Four Key Financial Crashes and the Key Lessons You Can Learn

Four Key Financial Crashes and the Key Lessons You Can Learn – Introduction

An important aspect about life is the need to learn from it. People who are successful attribute it to the fact that they went through challenges and learnt from everything in it. For investors and traders, it is very important for them to learn from the past crashes. This will help them avoid repeating the same mistakes. This article looks at some of the past crashes and the lessons we can learn from them.

Long Term Capital Management (LTCM)

LTCM was one of the largest hedge funds in the United States. It had more than $126 billion in assets under management. Its growth was attributed to the fact that its founders and senior managers were top economists who had won various Nobel prizes. These were the leading investors if their time. To invest in the firm, the minimum amount was $10 million. After careful analysis, the managers came up with the opinion on hedging against the predictable range of volatility in the foreign currencies and bonds. The decision by Russia to devalue its currency led to increased volatility, with the US market declining by more than 20%. European markets fell by 35%. As the LTCM thesis crumbled, the fund collapsed. This led to intervention by the Federal Reserve Bank of New York, which forced banks to bail out the funds. The collapse of LTCM is an important lesson that the so-called experts are usually not always accurate.

Barings Bank

Barings was one of the biggest banks in the United Kingdom. The bank collapsed in 1995, when a rogue trader known as Nick Leeson lost more than $1.3 billion in unauthorized trades. In his book, Leeson said that the bank’s senior managers put pressure on the traders to do whatever it takes to generate profits for the bank. At the time, he was only authorized to do arbitrage trading of the Nikkei 225 futures contract. This arbitrage was mostly because of the differential pricing of the futures in Japan and in Singapore. Instead of doing arbitrage by placing the trades simultaneously, he held his two contracts. He then hoped to make a larger profit by betting on the directional moves. To hide his losses, he used various accounting tricks. When the bank collapsed, he was sentenced to more than 7 years. The lesson here is on the need to avoid being greedy in the market.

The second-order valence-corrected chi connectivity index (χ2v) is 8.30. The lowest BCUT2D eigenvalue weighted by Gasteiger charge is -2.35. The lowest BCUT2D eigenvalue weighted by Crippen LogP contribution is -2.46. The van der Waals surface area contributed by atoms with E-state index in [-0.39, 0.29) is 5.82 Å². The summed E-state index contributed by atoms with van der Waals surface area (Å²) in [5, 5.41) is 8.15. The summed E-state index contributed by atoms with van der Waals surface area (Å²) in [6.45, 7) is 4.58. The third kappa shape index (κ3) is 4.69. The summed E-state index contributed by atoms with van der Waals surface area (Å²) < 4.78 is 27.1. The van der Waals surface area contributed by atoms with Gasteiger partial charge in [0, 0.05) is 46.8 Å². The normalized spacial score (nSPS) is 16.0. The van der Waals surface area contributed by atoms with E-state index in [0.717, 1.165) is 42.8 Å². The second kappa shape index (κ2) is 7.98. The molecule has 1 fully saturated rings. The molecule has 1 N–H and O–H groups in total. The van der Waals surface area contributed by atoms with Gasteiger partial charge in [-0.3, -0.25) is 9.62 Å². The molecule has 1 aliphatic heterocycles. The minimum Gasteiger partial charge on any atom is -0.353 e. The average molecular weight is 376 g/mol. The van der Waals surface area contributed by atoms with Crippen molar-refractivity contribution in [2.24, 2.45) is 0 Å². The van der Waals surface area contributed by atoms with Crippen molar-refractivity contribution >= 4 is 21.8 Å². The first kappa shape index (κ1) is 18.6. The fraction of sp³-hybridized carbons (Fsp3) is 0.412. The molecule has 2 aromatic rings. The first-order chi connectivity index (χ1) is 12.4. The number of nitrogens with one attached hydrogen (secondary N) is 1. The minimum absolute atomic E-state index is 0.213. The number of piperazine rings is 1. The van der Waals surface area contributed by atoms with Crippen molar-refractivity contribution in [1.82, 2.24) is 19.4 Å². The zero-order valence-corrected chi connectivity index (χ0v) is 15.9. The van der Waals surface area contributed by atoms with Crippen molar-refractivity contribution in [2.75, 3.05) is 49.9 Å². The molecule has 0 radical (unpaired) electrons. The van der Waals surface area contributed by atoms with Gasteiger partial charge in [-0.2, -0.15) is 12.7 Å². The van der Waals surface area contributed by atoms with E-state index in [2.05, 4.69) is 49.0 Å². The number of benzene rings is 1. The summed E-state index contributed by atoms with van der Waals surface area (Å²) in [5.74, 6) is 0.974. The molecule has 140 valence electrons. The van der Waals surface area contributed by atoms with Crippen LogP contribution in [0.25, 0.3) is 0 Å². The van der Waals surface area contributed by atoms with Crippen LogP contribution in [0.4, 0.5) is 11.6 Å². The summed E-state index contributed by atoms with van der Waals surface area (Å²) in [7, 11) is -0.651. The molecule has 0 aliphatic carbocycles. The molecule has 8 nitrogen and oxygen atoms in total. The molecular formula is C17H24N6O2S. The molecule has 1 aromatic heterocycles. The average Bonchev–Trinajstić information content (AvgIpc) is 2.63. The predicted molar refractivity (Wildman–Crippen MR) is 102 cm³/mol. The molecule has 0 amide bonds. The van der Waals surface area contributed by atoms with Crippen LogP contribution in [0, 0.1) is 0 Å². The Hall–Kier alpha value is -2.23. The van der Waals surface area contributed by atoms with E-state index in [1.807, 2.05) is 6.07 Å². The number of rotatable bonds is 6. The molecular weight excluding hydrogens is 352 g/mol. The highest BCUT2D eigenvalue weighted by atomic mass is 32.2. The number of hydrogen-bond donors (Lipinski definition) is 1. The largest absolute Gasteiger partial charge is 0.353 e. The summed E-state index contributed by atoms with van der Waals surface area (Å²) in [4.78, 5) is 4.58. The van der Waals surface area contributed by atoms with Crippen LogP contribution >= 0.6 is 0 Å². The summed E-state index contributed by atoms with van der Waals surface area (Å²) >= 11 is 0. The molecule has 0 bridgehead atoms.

Asian Contagion

Asia has always been an important part of the market. This changed in 1997 when Thailand’s government floated the baht because of the lack of foreign reserves. At the time, baht was pegged to the US dollar but the country had accumulated a lot of foreign debt. This action led to the collapse of the Thai’s baht. This led to Thailand being bankrupt. The risk of the collapse led to the spread of risks, with the most affected countries being Indonesia, South Korea, Malaysia, China, and Singapore. The debt to GDP ratios of these countries increased from under 100% to 167%. Ultimately, the crisis was solved and the countries continues to do well.


Metallgesellschaft was one of the biggest conglomerates in Germany with more than 20,000 employees and more than $10 billion in annual revenues. The company’s subsidiaries totaled more than 250 and specialized in chemicals, trading, finance, and engineering among others. In 1993, after its hedging strategies failed, the company made a loss of more than $1.3 billion. When the spot prices of commodities declined, it led to margin calls. The company was latter bought for a song by GEA Group. The lesson of this is that hedging strategies in trading can go wrong. For this reason, you should take time to study and understand the hedging field before you venture into it.

Four Key Financial Crashes and the Key Lessons You Can Learn – UsefulTips

Learn How to Trade, Trade Like a Pro & Make Money with DTTW

With DTTW's Technology, Trading Capital, and Risk-Management system, you can make money in day trading while managing your own business.

Accepted Payment Methods:

Payments accepted from DTTW™

Your ability to open a DTTW trading office or join one of our trading offices is subject to the laws and regulations in force in your jurisdiction. Due to current legal and regulatory requirements, United States citizens or residents are kindly asked to leave this website.

© 1997-2019 Day Trade The World™ All rights reserved.

Day Trade the World™ is a registered trademark of Select Vantage Canada Inc. 

Privacy PolicySitemap.


Business Proposal eBook

  • Monthly profits (P&L) of our best partners
  • Detailed startup costs
  • Detailed ongoing costs
Download now ›
dttw free ebook